The shallow stream only came up to his knees at its deepest point, although it was wide enough to flow slowly, mostly flat and calm. It looked frigid, however. Clear, pellucid water, making all the stones at the bottom look bigger than they were. It seemed it should have ice floating in it, like he’d heard about once. He groaned as he sat near the stream; all that being knocked about had made his body even sorer than when he woke up, somehow. His fingers felt stiff as well, making it hard to untie his sandals.
He stepped into the water and immediately regretted it. Even colder than it looked, the chill of the water quickly seeped into the bones of his legs, making them ache fiercely. He would have howled, but he feared it would terrify the kits. Oh well. He found a deep spot and fell in backwards, getting the worst of it over with. For a moment he gasped and splashed uncontrollably, but eventually calmed down and resigned himself to the frigid water. After a time, it became tolerable.
In the cold, he became acutely aware of all his injuries. The bite on his leg and the wound on his side were the worst of it, and they stung like rot before the cold numbed them. The long cut on his ribs turned out to be shallow, but ached all the same.
He rubbed and scraped his body clean, letting all the blood and dirt wash downstream. After cleaning out his skirt as well as he could, he decided to unbraid his hair and rinse that too, since it surely had blood in it and would stink and rot if left alone. Then he lay back to soak and relax for a moment.
He found it soothing to just lie there, gazing upwards and watching stray rays of sunlight shining through the branches, although the day seemed dimmer than in the Glories. The faintest of hazes hung over the sky now, just enough to make the color seem … off. But it was nothing to be concerned about—who knew how clouds behaved in barbarian lands?
A loud clanging sound broke his reverie. The kits were banging on the pot.
“Curse the Trickster!” he swore. He was too tired for this. With the angriest splashes he could manage, he emerged from the stream, gathered his things as fast as he could, and ran at a dead sprint for the campfire. Arriving at the camp, he saw no immediate threat. The white one sat up by the fire, watching for him with wide eyes, and the black one was laying down. There was no one else around.
“What’s the problem?” asked Androkles a bit gruffly.
“I …” the boy started, but then he sheepishly looked at the ground.
“There’s no problem, is there? You banged the pot just to see if I’d come, didn’t you?” said Androkles. He tried not to glare, but it was hard because the situation was annoying.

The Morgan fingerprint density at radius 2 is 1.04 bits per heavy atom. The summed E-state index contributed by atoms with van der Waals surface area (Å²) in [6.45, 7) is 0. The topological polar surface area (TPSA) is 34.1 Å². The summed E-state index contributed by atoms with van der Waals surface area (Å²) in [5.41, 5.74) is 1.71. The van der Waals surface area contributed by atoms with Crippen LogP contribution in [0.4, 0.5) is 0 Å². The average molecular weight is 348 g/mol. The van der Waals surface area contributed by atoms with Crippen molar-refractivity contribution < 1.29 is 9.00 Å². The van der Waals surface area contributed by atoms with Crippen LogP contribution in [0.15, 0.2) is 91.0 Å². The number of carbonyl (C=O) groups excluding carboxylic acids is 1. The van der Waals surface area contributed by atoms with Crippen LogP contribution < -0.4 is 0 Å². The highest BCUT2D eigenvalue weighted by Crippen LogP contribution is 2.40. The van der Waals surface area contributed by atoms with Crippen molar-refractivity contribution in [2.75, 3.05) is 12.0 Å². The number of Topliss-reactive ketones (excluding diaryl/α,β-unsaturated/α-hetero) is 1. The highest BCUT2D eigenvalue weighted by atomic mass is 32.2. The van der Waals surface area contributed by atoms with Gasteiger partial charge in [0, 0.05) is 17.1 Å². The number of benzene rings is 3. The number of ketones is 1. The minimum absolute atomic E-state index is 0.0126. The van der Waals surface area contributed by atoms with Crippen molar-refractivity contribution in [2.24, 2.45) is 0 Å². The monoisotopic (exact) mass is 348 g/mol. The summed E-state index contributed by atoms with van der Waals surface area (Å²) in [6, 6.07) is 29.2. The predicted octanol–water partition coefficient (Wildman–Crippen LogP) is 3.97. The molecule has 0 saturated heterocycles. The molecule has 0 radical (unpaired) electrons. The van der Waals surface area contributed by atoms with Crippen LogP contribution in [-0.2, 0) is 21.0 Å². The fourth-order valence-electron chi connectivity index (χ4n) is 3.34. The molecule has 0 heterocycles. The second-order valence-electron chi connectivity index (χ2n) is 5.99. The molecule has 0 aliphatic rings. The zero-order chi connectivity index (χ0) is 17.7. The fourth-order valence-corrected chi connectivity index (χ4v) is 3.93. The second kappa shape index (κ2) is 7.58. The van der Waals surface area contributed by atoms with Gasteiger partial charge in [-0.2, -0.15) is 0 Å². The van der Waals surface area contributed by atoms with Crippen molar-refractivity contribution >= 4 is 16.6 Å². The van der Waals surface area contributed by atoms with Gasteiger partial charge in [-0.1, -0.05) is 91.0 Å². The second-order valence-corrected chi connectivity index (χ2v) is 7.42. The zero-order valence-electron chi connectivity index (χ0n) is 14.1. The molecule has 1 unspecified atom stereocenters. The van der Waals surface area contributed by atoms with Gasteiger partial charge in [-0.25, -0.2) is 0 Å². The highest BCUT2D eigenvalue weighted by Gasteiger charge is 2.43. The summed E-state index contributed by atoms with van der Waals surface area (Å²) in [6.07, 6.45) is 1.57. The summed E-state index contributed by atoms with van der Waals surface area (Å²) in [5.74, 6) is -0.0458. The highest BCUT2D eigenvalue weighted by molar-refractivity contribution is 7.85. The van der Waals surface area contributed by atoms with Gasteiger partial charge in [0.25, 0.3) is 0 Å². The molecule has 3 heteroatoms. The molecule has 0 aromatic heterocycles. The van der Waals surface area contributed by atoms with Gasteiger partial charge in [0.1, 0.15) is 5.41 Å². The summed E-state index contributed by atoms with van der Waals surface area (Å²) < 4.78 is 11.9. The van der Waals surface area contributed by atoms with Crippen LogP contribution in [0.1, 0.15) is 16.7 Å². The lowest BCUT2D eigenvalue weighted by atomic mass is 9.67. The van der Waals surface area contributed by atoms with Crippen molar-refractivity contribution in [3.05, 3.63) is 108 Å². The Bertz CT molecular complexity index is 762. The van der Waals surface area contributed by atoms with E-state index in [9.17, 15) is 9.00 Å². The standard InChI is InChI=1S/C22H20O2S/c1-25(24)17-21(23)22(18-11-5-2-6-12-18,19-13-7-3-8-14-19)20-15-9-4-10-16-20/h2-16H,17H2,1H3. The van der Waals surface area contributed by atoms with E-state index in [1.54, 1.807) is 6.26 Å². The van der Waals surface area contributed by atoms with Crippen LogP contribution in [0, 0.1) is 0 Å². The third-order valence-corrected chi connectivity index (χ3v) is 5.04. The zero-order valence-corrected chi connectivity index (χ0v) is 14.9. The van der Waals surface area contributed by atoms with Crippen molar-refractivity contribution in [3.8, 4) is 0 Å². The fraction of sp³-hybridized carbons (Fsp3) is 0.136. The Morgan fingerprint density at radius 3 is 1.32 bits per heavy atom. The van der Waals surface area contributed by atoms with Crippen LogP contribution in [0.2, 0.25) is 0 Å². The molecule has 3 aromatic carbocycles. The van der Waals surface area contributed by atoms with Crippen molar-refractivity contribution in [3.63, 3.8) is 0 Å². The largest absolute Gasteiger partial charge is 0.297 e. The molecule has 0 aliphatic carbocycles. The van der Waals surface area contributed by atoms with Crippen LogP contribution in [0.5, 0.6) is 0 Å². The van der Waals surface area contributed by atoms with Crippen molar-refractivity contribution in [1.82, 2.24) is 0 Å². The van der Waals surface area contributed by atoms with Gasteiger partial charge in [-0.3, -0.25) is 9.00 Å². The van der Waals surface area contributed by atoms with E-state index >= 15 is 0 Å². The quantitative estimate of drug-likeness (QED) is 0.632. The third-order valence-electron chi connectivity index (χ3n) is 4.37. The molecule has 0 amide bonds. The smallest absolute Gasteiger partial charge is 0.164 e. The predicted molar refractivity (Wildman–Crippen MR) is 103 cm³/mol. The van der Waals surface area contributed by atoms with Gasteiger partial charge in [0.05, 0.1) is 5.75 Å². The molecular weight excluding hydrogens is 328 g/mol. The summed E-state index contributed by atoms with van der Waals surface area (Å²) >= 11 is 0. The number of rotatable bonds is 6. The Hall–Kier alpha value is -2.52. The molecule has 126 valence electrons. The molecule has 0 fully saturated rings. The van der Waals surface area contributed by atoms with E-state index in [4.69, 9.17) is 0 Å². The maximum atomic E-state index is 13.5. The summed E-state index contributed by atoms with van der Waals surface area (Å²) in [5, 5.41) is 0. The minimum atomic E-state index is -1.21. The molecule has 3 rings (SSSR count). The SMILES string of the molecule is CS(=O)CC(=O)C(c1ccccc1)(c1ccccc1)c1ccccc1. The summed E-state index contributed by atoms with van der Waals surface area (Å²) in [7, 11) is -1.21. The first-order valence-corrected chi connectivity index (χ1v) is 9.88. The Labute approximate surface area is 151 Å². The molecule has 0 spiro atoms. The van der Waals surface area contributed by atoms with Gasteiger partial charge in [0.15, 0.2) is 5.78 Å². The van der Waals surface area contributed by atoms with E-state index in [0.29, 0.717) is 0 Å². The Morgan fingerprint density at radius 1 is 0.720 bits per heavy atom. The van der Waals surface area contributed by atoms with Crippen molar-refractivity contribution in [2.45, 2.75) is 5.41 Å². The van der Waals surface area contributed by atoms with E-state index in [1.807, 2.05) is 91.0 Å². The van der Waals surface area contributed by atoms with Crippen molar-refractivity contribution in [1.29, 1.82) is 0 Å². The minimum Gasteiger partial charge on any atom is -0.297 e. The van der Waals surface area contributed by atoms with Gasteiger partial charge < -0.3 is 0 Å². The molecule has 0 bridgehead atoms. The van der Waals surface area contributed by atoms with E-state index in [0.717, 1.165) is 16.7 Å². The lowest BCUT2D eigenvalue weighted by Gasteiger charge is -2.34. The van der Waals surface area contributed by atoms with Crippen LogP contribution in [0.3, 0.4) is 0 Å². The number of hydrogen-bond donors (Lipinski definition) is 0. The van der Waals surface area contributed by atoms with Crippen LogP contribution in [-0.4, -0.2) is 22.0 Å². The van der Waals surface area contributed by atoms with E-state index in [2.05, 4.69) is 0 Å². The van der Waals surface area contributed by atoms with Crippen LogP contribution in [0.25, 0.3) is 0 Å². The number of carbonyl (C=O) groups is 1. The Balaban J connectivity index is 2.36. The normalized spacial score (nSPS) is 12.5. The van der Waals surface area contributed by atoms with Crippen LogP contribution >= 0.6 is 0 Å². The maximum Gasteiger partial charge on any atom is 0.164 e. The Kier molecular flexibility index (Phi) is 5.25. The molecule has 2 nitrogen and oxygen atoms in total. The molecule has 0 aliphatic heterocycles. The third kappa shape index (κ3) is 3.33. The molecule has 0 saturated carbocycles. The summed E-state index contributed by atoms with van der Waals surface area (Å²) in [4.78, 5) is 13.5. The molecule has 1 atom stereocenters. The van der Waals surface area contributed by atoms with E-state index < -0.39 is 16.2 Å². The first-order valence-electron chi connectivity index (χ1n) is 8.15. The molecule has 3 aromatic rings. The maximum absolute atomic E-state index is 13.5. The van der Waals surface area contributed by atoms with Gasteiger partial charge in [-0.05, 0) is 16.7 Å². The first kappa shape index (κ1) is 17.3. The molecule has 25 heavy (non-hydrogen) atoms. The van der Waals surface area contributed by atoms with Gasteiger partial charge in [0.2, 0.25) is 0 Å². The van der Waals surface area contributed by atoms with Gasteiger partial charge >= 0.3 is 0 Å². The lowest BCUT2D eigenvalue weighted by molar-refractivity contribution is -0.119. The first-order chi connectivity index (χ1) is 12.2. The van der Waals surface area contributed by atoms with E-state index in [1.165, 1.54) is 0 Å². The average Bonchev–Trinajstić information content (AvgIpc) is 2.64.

“We just got scared because it was a long time. I’m sorry. We won’t do it again,” the boy finally answered. “Please, don’t …”
“Don’t what?” Androkles asked, but the kits didn’t answer. He sighed and said, “Get back in bed. And don’t do that again unless there’s danger.”
The kit quickly complied. Androkles hung his skirt on a nearby branch to dry out, then grabbed the mug and fed the kits again. The white one still seemed scared, and the black one noticed and held his hand, fingers clasped tightly. Androkles wondered if perhaps he should hug the boy or something. He didn’t.
By the time they had their fill, he noticed that the sun had finally done its job and the weather was nice and warm. The black one asked, “Will more stone-men come?”
Androkles gave him a puzzled look and said, “Stone men?”
“Ah. Probably. But you don’t have to worry about that. I’ll take care of everything if they do, so you just rest and get better for now,” said Androkles. He considered asking them about their families to see if they had been traders and might know where to find them, but looking at them, he decided against it. He wanted them to calm down, relax, and recover, and the answer wouldn’t make any difference right now anyway. The kits both seemed anxious; they kept looking up and down the road with furrowed brows. He found himself reaching down and stroking their soft hair like he was petting a cat, which they seemed to enjoy. The white one even started to relax. They soon closed their eyes, and after a little while, they had fallen asleep again.
Not wishing to miss this opportunity, Androkles quietly lay down right next to them. In the quiet, he thought he could hear howling wolves somewhere in the distance despite the daylight, but he was too tired to care and fell asleep almost as soon as his eyes were shut.